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    Default North Korea Issues Wartime Guidelines


    North Korea Issues Wartime Guidelines

    By SANG-HUN CHOE

    SEOUL, South Korea (AP) - North Korea has ordered its citizens to be ready for a protracted war against the United States, issuing guidelines on evacuating to underground bunkers with weapons, food and portraits of leader Kim Jong Il.

    The 33-page ``Detailed Wartime Guidelines,'' published in South Korea's Kyunghyang newspaper on Wednesday and verified by Seoul, was issued April 7, 2004, at a time when the communist regime was claiming it was Washington's next target following the Iraq war.

    The manual - the first such North Korean document made public in the outside world - was signed by Kim Jong Il in his capacity as chairman of the Central Military Committee of the ruling Workers' Party. That ended speculation over whether Kim has assumed the top military post following the 1994 death of his father, President Kim Il Sung.

    Analysts said the guidelines reflected Pyongyang's fear over a possible U.S. military strike amid stalled talks on its nuclear weapons programs. They said the guidelines were also meant to whip up a sense of crisis among its 22 million people, reportedly growing discontent amid economic hardship.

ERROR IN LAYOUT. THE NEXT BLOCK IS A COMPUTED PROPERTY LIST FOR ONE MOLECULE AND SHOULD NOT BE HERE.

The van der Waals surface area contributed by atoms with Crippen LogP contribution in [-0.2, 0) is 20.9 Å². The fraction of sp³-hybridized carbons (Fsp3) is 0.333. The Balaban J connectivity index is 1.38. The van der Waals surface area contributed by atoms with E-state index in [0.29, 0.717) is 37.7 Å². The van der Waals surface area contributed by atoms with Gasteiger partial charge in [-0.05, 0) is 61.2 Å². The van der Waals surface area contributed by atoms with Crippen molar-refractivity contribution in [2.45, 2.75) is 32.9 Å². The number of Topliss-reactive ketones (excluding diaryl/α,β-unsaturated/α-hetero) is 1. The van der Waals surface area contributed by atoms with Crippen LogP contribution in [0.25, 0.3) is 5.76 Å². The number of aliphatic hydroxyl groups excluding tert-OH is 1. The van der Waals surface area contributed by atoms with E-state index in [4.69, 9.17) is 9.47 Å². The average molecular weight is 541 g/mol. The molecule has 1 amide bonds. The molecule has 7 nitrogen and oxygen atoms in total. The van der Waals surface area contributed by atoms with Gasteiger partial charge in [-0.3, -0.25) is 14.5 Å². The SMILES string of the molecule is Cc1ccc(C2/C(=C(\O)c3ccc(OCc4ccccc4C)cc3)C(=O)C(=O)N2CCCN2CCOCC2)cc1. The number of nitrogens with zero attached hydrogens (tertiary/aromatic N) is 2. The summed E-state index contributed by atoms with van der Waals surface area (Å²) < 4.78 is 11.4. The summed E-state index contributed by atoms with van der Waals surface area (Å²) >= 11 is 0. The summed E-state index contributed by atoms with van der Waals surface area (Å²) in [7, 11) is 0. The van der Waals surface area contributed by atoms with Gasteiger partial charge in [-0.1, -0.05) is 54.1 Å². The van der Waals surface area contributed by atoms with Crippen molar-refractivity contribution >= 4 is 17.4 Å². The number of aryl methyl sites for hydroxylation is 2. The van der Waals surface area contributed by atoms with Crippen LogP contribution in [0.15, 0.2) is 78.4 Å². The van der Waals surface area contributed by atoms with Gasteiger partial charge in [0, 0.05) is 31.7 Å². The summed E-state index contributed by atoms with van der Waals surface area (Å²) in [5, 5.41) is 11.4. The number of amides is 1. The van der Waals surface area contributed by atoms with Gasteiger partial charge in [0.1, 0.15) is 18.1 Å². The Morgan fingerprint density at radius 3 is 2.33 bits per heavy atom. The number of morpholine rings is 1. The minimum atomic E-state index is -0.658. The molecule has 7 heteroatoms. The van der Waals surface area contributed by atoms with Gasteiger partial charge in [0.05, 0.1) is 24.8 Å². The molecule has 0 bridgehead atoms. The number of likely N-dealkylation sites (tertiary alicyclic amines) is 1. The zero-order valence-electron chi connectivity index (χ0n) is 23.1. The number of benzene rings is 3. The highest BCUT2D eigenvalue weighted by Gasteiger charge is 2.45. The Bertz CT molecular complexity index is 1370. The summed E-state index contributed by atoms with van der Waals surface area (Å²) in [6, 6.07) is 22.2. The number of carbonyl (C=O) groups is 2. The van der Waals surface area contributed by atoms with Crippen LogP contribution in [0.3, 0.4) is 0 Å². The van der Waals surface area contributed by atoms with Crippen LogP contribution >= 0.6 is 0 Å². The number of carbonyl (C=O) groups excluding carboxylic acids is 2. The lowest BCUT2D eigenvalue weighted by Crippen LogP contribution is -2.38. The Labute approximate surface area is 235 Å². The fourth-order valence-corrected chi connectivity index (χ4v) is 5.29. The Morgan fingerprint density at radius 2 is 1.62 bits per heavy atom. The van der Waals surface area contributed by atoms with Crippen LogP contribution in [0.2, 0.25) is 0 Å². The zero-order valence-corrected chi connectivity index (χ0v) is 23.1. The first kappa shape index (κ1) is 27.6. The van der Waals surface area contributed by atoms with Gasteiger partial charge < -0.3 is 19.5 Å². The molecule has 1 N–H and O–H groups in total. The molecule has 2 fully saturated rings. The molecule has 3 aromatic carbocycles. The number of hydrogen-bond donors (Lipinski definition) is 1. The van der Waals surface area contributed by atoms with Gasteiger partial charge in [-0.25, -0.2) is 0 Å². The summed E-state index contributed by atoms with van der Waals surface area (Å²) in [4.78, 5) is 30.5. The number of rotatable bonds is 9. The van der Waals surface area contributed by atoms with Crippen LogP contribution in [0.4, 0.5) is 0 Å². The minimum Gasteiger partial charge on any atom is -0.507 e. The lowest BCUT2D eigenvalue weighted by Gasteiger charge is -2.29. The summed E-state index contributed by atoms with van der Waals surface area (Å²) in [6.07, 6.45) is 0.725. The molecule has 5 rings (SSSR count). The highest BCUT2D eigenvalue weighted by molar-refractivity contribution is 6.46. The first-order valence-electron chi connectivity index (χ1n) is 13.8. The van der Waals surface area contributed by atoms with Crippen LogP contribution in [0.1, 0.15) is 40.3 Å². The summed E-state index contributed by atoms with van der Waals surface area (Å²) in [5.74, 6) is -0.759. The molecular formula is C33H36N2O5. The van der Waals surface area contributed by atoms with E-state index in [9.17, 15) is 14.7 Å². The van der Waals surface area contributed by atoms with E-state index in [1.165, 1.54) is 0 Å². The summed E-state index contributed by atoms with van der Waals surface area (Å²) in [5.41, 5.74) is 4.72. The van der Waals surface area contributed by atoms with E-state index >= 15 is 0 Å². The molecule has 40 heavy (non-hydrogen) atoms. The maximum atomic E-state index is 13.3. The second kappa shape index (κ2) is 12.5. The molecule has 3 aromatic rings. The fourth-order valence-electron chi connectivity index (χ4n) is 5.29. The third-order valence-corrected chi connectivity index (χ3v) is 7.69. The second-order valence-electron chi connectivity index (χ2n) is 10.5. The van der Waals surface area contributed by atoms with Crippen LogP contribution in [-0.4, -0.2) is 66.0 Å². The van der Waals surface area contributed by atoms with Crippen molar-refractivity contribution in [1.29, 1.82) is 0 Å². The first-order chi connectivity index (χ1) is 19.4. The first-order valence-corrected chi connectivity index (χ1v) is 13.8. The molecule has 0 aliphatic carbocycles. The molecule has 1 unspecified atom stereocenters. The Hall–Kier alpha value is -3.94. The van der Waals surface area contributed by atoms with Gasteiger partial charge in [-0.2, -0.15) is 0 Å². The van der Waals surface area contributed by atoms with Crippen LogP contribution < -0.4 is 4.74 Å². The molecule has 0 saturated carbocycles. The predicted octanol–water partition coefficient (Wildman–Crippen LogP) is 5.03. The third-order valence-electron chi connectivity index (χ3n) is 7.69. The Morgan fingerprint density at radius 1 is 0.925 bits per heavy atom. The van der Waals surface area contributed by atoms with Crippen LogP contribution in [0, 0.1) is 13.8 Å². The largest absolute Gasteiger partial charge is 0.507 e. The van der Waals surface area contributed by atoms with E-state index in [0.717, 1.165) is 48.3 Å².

``The United States has cooked up suspicion over our nuclear programs and is escalating an offensive of international pressure to strangle and destroy our republic,'' the booklet said. ``If this tactic doesn't work, it plots to use this (nuclear) problem as an excuse for armed invasion.''

    Kyunghyang did not clarify where it acquired the document classified as ``top secret.''

    Seoul's National Intelligence Service said in a one-sentence statement: ``We believe the document reflects North Korea's wartime preparations.''

    The manual urged the military to build restaurants, wells, restrooms and air purifiers in underground bunkers, which government offices and military units will move into if war breaks out.

    When North Koreans evacuate to underground facilities, they should make sure that they take the portraits, plaster busts and bronze statues of Kim and his parents so that they can ``protect'' them in a special room, the guidelines say.

    The Kim family has ruled North Korea for more than a half century, creating a powerful personality cult. Portraits of Kim and his father hang side-by-side on the walls of every house.

    Since the Korean War ended in 1953, North Korea has built a 1.1 million-member military, the world's fifth largest, although most of its weapons are outdated. It already keeps vital military facilities in an estimated 10,000 underground tunnels and bunkers, South Korean officials say.

    The Pyongyang subway is hundreds of yards below the surface to double as an air raid shelter, and the North's military has dug ``invasion tunnels'' across the border with the South.

    North Korea is locked in a dispute with Washington and its allies over its nuclear weapons programs.

    Pyongyang escalated its threats after the United States invaded Iraq, which President Bush termed as an ``axis of evil,'' together with Iran and North Korea. North Korean villages are festooned with slogans exhorting the people to prepare for a war with ``our sworn enemy, the U.S. imperialists.''